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Locals decry new Huckleberry Finn edits

BY GIBSON BERGLUND | JANUARY 17, 2011 7:10 AM

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After one publishing company decided to censor the classic American novel The Adventures of Huckleberry Finn, local educators and literature enthusiasts said it’s an unnecessary move.

In fact, West High Principal Jerry Arganbright said his school would continue to use the old version of the book.

“We would not use the edited version,” he said. “I wouldn’t support using a sanitized version of a classic work.”

The Alabama publishing company NewSouth Books will soon release an edited version of Mark Twain’s The Adventures of Huckleberry Finn, in which every mention of the “N-word” has been replaced by the word “slave.” Though the new version is intended to make the frequently banned novel more accessible to high-school classrooms, many in the literary community have spoken out against altering the classic work of literature.

“I think it’s unethical tinkering,” said UI English Professor Bonnie Sunstein.

Those who criticize the new edition argue that Twain’s use of the “N-word” made a point about bigotry in his time, one that is lost when the language is changed.

“It illustrates in so many other ways how the culture thought at the time Mark Twain was writing,” Sunstein said. “He was using that word for a reason. It’s taking our current ideas of what’s acceptable in language and slapping them on someone else’s language.”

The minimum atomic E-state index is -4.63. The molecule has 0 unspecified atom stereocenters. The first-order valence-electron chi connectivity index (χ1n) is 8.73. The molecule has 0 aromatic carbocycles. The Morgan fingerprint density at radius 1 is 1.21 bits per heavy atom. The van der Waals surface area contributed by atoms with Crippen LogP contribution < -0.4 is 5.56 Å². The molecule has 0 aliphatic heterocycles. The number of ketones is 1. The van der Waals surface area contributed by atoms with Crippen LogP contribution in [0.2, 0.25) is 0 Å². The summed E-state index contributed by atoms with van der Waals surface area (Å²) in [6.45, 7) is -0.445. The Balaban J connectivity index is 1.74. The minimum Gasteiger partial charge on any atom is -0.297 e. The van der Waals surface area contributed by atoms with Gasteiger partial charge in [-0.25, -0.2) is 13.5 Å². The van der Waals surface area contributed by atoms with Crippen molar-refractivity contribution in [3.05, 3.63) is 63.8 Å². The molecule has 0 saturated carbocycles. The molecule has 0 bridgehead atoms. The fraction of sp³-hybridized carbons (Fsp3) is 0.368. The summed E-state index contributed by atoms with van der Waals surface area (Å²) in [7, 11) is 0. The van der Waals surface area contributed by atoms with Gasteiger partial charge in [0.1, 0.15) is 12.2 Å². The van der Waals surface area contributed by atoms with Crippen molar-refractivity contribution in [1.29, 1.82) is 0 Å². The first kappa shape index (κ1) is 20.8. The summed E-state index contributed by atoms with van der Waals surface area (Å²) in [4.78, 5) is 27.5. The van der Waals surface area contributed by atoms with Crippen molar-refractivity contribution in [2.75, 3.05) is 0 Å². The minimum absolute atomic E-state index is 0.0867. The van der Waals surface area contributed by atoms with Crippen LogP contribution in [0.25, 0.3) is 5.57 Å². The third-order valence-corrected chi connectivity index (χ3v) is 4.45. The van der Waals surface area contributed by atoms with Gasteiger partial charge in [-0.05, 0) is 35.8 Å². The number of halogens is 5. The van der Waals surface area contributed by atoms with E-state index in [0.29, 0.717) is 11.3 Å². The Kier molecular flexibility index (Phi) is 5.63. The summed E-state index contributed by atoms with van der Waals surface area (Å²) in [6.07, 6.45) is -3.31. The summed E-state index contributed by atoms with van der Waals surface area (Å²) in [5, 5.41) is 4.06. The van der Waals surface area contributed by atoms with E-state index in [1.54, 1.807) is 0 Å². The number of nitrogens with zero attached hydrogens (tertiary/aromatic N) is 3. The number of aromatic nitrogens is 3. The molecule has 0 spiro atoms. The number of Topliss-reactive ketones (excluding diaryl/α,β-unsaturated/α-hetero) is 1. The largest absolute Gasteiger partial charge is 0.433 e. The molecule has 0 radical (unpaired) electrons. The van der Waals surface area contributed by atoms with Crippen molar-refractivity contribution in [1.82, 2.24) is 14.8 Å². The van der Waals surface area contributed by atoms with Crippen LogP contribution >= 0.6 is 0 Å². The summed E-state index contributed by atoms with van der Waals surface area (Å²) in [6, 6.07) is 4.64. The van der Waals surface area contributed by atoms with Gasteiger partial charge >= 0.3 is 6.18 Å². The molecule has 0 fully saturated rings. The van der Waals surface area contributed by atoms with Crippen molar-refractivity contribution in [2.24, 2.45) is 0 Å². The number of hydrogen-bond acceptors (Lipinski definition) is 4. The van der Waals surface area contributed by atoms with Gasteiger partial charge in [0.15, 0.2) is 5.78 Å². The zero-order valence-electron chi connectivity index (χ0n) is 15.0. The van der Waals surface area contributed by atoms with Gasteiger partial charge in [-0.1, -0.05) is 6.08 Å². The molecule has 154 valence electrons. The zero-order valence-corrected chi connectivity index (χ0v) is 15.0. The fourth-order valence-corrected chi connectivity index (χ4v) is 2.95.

On NewSouth Books’ website, Alan Gribben, an English professor and Twain scholar at Auburn University, explains his reasons for editing the book. Excluding all the “N-words” is an effort to prevent what Gribben calls “pre-emptive censorship,” schools banning books because of content.

Though Arganbright said he wants to continue use of the original text at West High, he said the historical background and context of the novel must go along with reading the original work.

“With a racial slur being used that frequently, it’s important to have a discussion about it,” he said.
Paul Ingram, the book buyer for the Prairie Lights Books, 15 S. Dubuque St., said he read Huck Finn when he was 14.

Though Ingram said his parents told him the “N-word” was a “terrible” word, he said the book does not pose a threat.

“I don’t believe that reading Huck Finn has ever caused anyone to be more racist or use the ‘N-word’ more,” said Ingram, “I don’t think this [change] is necessary. I think a careful reading of the book is necessary.”

NewSouth is also releasing a revised version of The Adventures of Tom Sawyer as part of the same volume; it contains the “N-word” four times.

In addition to altering a classic, the censorship could potentially open the door to editing of other books, Ingram said.

“And if [others were altered], I think that would maybe be a serious problem,” he said.


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